Power of attorney (POA) is a very useful legal instrument that authorizes someone to make decisions on your behalf. Similar to an executor who has the power to handle your affairs after you pass away, the person to whom you grant power of attorney (called an “agent” or “attorney, in fact”) has the power to handle things while you are still alive. Contrary to what the name implies, this other person does not need to be an attorney or even have any special skills. Additionally, there are different types of power of attorneys.
Creating one or more POA documents is a common component of estate planning, as it helps protect you, your family, and your property in certain situations. Here are the different types of power of attorney you should know.
Durable vs. Non-Durable Power of Attorney
You may have heard the term “durable power of attorney” before. It means the agent can act on the principal’s behalf even if they become incapacitated. (“Incapacitated” means you can no longer make decisions on your own.) On the other hand, non-durable power of attorney ends when the principal becomes incapacitated. So, for example, if you were to grant POA to your stock broker so they could make trades on your behalf, it would usually be a non-durable POA.
Springing Power of Attorney
Whereas power of attorney usually goes into effect immediately upon signing, a springing power of attorney only becomes effective once certain conditions are met. Most commonly, it becomes effective in the event the principal becomes incapacitated.
While springing POA makes sense in theory, it can create complications and delays. This is because incapacitation is not always clear. For example, if the principal has dementia or has a brain injury, there may be disagreements as to whether they can make their own decisions. In the meantime, medical bills and other affairs that must be managed could be piling up.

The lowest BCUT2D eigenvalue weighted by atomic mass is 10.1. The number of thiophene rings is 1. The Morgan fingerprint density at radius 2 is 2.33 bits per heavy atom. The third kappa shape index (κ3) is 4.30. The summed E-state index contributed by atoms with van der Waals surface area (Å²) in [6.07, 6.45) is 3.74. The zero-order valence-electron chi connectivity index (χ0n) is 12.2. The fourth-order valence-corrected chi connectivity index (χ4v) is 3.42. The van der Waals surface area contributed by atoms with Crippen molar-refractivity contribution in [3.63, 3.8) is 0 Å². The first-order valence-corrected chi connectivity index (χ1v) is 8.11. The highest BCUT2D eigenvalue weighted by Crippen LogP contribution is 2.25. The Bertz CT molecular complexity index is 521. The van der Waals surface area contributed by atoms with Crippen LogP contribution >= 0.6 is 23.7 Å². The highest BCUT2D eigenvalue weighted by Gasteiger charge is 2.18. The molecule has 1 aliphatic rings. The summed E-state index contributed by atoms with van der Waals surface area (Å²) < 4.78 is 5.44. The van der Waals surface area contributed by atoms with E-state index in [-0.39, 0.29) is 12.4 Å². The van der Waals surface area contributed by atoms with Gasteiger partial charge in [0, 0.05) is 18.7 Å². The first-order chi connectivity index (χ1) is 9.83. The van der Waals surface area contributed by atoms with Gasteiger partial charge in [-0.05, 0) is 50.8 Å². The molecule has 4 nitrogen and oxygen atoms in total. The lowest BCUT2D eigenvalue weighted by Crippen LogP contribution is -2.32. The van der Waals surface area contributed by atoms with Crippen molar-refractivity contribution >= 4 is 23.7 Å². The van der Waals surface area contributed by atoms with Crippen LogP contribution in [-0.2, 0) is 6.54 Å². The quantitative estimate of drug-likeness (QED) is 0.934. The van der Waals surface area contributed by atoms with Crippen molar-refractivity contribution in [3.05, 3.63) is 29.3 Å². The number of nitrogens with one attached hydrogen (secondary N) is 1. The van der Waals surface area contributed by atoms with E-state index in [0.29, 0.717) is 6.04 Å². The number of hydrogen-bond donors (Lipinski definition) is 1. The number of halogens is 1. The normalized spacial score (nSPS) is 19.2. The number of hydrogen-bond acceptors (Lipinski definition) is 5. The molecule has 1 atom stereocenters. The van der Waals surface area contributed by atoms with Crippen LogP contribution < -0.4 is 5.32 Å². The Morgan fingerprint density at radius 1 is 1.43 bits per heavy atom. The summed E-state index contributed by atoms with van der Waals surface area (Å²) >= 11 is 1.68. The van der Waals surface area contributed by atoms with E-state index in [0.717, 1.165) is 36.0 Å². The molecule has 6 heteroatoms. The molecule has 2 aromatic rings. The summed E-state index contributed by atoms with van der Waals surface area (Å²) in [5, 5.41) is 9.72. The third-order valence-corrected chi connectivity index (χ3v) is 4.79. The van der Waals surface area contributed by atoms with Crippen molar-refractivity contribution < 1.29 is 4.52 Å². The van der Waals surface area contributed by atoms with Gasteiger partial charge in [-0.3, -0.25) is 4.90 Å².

General Power of Attorney
In California, a general power of attorney allows the agent to handle any of the principal’s financial affairs, such as paying bills or selling real estate. However, a general POA does not authorize the agent to make healthcare decisions. Typically, this POA is non-durable, meaning it ends if the principal becomes incapacitated.
Limited Power of Attorney
Limited power of attorney also usually relates to handling financial affairs but is restricted in scope. For example, if you own an apartment building, you might grant a limited POA to a property management company to enter into leases, pay bills, etc.
Medical Power of Attorney
A medical power of attorney allows the agent to make healthcare decisions on the principal’s behalf if incapacitated. This can include anything from regular checkups to end-of-life care. Often, the principal will have previously created some healthcare directives defining what they want to happen in certain situations, such as whether to continue life support if they are in a vegetative state.
Choose the Right Power of Attorney
Regardless of which type of power of attorney you might need, a power of attorney should be an integral part of your larger estate plan. Speaking to a lawyer is usually the best first step in determining what POA documents are right for you and ensuring all contingencies are covered.
Speak with one of our experienced professionals. They will review your current situation, and help you design a strategy to meet your needs. Contact our office to get started.